## Wednesday, July 29, 2015

### Advanced Math Solutions – Limits Calculator, Squeeze Theorem

What happens when algebraic manipulation does not work to find the limit? Give the squeeze theorem, also known as the sandwich theorem, a try! The squeeze theorem helps you find the limit of a function by comparing the limits of two simpler functions that are the lower and upper bounds.

The Squeeze Theorem:

What does the Squeeze Theorem mean?

Given a function, f(x), take two simpler functions, g(x) and h(x), that are a higher and lower bound of f(x). If the limit of g(x) and h(x) as x approaches c are the same, then the limit of f(x) as x approaches c must be the same as their limit because f(x) is squeezed, or sandwiched, between them.

Here is an image to help better understand the theorem:

Here we will work out the first problem step by step (click here):

1. Try Substitution

When we substitute 0 for x, we get an undefined answer.

2. Find g(x)and h(x)

We know that \sin(x), it doesn’t matter what x is, is between -1 and 1. We multiply the inside, f(x), by x^2, to get our original function. We multiply the outside functions, g(x) and h(x), by x^2 too.

3. Substitution for the outer limits

We substitute in 0 for x in g(x) and h(x) to find their limits. Since their limits as x approaches 0 both equal 0, then by the squeeze theorem, the limit of f(x) as x approaches 0 is also 0.

Here is an image to better understand the solution to the problem: g(x)=-x^2
f(x)=x^2\sin(\frac{1}{x^2})
h(x)=x^2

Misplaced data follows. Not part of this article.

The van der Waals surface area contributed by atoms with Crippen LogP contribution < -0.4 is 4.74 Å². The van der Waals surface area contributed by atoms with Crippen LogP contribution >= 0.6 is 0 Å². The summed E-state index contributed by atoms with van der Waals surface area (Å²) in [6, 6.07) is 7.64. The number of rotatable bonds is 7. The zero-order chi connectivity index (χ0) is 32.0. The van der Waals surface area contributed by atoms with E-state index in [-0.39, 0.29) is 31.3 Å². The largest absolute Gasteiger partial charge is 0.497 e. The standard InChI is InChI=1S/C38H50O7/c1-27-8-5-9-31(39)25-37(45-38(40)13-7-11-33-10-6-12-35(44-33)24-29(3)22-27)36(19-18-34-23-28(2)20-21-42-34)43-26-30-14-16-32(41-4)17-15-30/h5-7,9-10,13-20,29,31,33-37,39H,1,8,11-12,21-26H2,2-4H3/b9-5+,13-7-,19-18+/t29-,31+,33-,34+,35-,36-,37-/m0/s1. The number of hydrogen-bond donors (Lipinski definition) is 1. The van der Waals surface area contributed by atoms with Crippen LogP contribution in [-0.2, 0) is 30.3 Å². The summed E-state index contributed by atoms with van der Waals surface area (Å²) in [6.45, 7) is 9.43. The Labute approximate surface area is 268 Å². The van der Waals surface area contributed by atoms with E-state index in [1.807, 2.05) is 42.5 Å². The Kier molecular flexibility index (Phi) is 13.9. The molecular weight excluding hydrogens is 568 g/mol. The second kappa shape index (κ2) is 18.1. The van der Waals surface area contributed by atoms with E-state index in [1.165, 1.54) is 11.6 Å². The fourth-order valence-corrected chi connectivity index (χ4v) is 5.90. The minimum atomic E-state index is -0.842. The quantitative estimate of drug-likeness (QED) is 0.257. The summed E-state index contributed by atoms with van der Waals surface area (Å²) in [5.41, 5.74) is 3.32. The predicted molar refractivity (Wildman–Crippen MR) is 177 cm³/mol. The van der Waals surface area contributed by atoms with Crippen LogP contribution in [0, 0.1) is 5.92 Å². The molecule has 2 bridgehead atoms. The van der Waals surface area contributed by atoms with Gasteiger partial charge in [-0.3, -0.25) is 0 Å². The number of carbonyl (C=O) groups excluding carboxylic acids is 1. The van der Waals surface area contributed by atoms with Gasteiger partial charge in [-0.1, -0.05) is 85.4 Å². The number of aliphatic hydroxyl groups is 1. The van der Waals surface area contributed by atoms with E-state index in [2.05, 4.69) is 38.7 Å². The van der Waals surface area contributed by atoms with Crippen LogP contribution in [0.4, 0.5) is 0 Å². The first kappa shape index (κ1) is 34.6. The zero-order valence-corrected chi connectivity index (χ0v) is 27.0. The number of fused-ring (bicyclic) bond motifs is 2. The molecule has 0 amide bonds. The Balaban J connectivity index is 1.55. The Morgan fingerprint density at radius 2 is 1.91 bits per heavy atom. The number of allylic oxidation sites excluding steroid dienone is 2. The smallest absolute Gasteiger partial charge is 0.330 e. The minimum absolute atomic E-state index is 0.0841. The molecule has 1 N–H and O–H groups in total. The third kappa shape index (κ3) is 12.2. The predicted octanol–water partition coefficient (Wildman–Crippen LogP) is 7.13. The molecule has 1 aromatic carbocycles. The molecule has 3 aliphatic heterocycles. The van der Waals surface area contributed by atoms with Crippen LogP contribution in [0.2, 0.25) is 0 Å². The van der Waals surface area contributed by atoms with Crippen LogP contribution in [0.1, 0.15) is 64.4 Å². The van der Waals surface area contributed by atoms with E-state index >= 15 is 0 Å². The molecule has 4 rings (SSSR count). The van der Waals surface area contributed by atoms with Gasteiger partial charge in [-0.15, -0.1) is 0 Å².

The squeeze theorem is a very useful theorem to quickly find the limit. However, finding the upper and lower bound functions can be hard. Sometimes graphing f(x) in order to see what the function approaches at x can be helpful when deciding what the lower and upper bounded functions should be.

Until Next Time,

Leah

## Tuesday, July 21, 2015

### Advanced Math Solutions – Limits Calculator, The Chain Rule

In our previous post, we talked about how to find the limit of a function using L'Hopital's rule. Another useful way to find the limit is the chain rule. When the chain rule comes to mind, we often think of the chain rule we use when deriving a function. However, the chain rule used to find the limit is different than the chain rule we use when deriving.

The Chain Rule:

What does the chain rule mean?

Given a function, f(g(x)), we set the inner function equal to g(x) and find the limit, b, as x approaches a. We then replace g(x) in f(g(x)) with u to get f(u). Using b, we find the limit, L, of f(u) as u approaches b. The limit of f(g(x)) as x approaches a is equal to L.

That sounds like a mouthful. Here we will go step by step for the first problem to better understand the chain rule (click here):

1. Find g(x) and f(u)

Since g(x) is the inner function, we set g(x)=\sin(x^2). We then replace the g(x) in f(g(x)) with u. Thus, f(u)=e^u.

2. Find the limit, b, of g(x)

3. Find the limit, L, of f(u)

Understanding the chain rule may be a little difficult, but once you practice some problems, which you can find on our website, the chain rule becomes much easier.

Until next time,

Leah

## Tuesday, July 14, 2015

### Advanced Math Solutions – Limits Calculator, L’Hopital’s Rule

In the previous posts, we have talked about different ways to find the limit of a function. We have gone over factoring, functions with square roots, and rational functions. What happens when none of those options work? That is when L’Hopital’s Rule comes in.

L’Hopital’s Rule:
If \lim_{x\to a}(\frac{f(x)}{g(x)})=\frac{0}{0}  or  \lim_{x\to a}(\frac{f(x)}{g(x)})=\frac{\pm\infty}{\pm\infty}, where a is finite or \pm\infty,